An American drone has killed Iranian military and intelligence commander Major General Qassem Soleimani in Baghdad (capital of Iraq). The Iranian government has registered its protest against the killing with the Embassy of Switzerland in Tehran.
Switzerland represents the interests of the US in Iran (capital of Iran). This is because the US itself does not have an embassy there. In an arrangement such as this, Switzerland is the “Protecting Power” of the United States’ interests in Iran.
Iran’s interests in the United States, on the other hand, are represented by the Pakistan Embassy in Washington.
How is the Above Arrangement Possible?
The instrument of Protecting Powers is provided for under the 1961 and 1963 Vienna Conventions on Diplomatic Relations.
The 1961 Vienna Convention states that if diplomatic relations are broken off between two States, or if a mission is permanently or temporarily recalled, the sending State may entrust the protection of its interests and those of its nationals to a third State acceptable to the receiving State. E.g.:
In this case, where Switzerland is the “Protecting Power” of the United States’ interests in Iran, sending state would be US, third state would be Switzerland; and receiving state would be Iran.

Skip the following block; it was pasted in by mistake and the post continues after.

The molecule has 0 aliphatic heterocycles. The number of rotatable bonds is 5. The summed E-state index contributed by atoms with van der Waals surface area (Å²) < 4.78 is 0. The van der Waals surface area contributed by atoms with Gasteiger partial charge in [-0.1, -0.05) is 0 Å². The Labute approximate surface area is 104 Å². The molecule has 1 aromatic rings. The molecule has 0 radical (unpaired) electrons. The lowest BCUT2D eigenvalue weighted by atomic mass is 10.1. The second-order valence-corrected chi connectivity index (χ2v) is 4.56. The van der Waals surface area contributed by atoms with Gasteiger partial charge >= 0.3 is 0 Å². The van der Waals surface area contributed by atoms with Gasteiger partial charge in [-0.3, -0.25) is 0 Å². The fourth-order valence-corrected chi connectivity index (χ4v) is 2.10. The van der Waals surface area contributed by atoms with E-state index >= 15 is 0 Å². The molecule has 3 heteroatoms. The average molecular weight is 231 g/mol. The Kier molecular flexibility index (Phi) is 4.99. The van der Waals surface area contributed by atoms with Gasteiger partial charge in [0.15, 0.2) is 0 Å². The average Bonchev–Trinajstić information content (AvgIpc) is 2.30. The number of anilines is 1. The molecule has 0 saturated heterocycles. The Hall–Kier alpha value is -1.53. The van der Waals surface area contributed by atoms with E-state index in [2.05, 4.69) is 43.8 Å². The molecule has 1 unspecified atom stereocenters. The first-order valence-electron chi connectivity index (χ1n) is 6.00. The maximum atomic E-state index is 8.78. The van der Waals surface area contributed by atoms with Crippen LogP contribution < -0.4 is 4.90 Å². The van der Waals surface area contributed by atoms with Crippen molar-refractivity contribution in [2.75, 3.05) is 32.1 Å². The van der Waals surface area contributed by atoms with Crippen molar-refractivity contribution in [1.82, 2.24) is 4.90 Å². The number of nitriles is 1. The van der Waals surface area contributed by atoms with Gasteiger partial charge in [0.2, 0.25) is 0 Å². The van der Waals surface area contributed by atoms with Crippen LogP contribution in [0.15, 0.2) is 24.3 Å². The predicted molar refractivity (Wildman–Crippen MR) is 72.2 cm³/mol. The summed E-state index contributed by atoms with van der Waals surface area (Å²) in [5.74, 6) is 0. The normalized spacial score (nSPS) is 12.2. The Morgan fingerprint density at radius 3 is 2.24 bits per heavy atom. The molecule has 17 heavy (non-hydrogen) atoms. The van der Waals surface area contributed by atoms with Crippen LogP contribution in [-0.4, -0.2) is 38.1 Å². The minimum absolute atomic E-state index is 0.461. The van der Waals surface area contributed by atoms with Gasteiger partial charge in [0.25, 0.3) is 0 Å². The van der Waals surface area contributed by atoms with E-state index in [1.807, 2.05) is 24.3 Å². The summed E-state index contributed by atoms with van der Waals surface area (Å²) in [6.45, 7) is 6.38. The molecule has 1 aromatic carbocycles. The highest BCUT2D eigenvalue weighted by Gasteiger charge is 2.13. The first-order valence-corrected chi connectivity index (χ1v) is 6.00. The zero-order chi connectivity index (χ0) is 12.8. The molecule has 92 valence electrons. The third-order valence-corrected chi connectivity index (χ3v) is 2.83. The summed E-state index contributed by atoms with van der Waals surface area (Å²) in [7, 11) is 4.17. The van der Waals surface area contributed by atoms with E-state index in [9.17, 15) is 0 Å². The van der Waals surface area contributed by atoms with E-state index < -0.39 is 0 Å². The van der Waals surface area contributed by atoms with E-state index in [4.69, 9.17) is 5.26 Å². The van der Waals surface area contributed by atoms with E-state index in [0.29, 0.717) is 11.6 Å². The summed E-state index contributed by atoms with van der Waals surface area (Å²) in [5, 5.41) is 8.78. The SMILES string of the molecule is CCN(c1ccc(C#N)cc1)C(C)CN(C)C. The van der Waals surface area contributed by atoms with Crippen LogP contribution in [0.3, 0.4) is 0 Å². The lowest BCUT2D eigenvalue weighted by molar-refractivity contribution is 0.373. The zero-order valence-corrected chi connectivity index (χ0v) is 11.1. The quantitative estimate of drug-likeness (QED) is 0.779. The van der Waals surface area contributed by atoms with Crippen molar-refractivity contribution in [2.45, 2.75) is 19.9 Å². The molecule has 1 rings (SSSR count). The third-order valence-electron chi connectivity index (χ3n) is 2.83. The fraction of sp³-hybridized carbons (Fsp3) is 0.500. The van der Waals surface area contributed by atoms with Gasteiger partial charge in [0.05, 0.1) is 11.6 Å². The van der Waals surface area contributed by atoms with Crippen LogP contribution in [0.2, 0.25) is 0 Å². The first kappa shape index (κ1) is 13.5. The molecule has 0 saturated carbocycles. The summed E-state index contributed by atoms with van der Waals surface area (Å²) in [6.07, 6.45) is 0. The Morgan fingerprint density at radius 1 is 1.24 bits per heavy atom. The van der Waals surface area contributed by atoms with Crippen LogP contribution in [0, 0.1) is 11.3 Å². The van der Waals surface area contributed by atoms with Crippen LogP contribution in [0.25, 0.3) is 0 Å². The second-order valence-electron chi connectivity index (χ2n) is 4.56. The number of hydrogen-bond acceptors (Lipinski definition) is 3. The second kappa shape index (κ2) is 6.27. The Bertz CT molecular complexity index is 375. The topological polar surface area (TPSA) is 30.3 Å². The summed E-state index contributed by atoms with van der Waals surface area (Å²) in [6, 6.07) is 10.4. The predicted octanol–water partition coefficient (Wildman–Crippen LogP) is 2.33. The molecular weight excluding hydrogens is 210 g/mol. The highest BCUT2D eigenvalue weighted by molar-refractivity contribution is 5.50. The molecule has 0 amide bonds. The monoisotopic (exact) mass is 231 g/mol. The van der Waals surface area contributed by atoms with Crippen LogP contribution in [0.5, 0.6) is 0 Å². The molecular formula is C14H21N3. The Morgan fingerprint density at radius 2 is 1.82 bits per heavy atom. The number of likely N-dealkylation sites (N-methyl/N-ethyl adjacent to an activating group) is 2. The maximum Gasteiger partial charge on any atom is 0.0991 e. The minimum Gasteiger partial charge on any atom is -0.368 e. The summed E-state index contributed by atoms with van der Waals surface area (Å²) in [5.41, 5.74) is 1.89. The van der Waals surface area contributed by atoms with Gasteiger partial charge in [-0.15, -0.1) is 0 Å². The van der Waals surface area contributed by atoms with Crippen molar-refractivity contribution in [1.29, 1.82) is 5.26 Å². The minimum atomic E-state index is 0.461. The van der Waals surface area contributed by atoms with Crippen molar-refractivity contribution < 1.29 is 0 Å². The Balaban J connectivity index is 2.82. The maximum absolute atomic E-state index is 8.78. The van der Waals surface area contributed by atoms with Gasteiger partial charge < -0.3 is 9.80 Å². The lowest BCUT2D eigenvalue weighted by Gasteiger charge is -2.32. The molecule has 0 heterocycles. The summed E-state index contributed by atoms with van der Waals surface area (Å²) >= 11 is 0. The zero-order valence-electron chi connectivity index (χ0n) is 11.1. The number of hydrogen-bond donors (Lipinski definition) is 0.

The 1963 Convention reiterates that a sending State may with the prior consent of the receiving State, and at the request of a third State not represented in the receiving State, undertake the temporary protection of the interests of the third State and of its nationals.”
The Vienna Convention on Diplomatic Relations, 1961 provides a complete framework for the establishment, maintenance and termination of diplomatic relations on the basis of consent between independent sovereign States.
Vienna Convention on Diplomatic Relations, 1961
The Convention was adopted on 14 April 1961 by the United Nations Conference on Diplomatic Intercourse and Immunities held at the Neue Hofburg in Vienna, Austria, from 2 March to 14 April 1961. India has ratified the convention.
It sets out the special rules – privileges and immunities – which enable diplomatic missions to act without fear of coercion or harassment through enforcement of local laws and to communicate securely with their sending Governments.
It makes provision for withdrawal of a mission – which may take place on grounds of economy or physical security – and for breach of diplomatic relations which may occur in response to abuse of immunity or severe deterioration in relations between sending and receiving States. In either of these cases – or where permanent missions have not been established – a framework is provided for the interests of each sending State to be protected in the receiving State by a third State.